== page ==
Korean War Veterans Have New Voice at RCC
The Korean War has been called “The Forgotten War.” It should not be. To forget is to devalue those who fought and to ignore the uncompromising lessons war teaches.
To preserve a portion of that history, the Gerald B. James Library at Rockingham Community College has recently made available the Rockingham County Korean War-Era Veterans Project, an ambitious project undertaken by Michael Rose, RCC’s public services librarian.
“My father is a Korean War veteran,” said Rose. “Over the years, as he told me about his war experiences, I realized this was a brutal conflict, a major turning point in the Cold War (a designation given when two sides capable of annihilating one another do not engage in open conflict).”
As written by retired U.S. Army Brigadier General John S. Brown, former Chief of Military History, the Korean War was, “The first major armed clash between Free World and Communist forces, as the so-called Cold War turned hot.”
Rose contacted local Korean War veterans using a list compiled from records located in every American Legion and Disabled American Veteran posts in Rockingham County. Of those, thirteen agreed to tell their stories about their military service. The recordings made from those interviews offer a glimpse of the war during combat and through the supportive roles. The website for the Korean War-Era project, http://rockinghamcc.libguides.com/koreaveteransproject also provides links to information about the war, tapes of speeches and reports made during the war, and more.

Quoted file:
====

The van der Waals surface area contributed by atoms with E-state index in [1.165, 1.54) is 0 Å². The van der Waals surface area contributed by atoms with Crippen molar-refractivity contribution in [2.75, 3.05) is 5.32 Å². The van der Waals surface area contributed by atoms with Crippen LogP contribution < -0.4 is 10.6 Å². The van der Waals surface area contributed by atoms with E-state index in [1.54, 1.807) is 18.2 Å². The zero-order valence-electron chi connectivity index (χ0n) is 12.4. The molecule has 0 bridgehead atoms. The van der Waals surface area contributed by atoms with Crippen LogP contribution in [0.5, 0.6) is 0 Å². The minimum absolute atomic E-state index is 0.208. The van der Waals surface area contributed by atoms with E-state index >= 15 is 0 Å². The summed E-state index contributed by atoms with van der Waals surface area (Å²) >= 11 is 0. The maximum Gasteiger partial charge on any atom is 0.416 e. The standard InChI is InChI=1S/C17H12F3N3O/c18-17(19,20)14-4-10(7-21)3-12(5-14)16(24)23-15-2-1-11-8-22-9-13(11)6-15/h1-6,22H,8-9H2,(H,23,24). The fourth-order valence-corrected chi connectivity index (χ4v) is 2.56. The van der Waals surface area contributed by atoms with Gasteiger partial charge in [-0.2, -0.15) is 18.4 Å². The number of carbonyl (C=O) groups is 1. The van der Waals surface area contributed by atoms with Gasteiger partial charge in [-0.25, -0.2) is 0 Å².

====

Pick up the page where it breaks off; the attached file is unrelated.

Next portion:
America joined the conflict on June 27, 1950. During the next 37 months, over 135,000 Americans were killed or wounded. North Carolina lost 805 men to the cause; almost one every day. Technically, the war continues to this day because a peace treaty was never signed – both sides simply agreed to a ceasefire.
Many Korean War veterans, wrote Brown, “have considered themselves forgotten, their place in history sandwiched between the sheer size of World War II and the fierce controversies of the Vietnam War.”
But, as Brown said in 2000, the war needs to be remembered. “(It) has much to teach us about military preparedness, global strategy, combined operations in a military alliance facing blatant aggression, and the courage and perseverance of the individual soldier. The modern world, he said, still lives with the consequences of a divided Korea (done so by the Allies) and with a militarily strong, economically weak, and unpredictable North Korea.
Local Korean War veterans from the county who were not contacted for the project but would like to participate are asked to contact Michael Rose at firstname.lastname@example.org or at 336-342-4261, ext. 2271.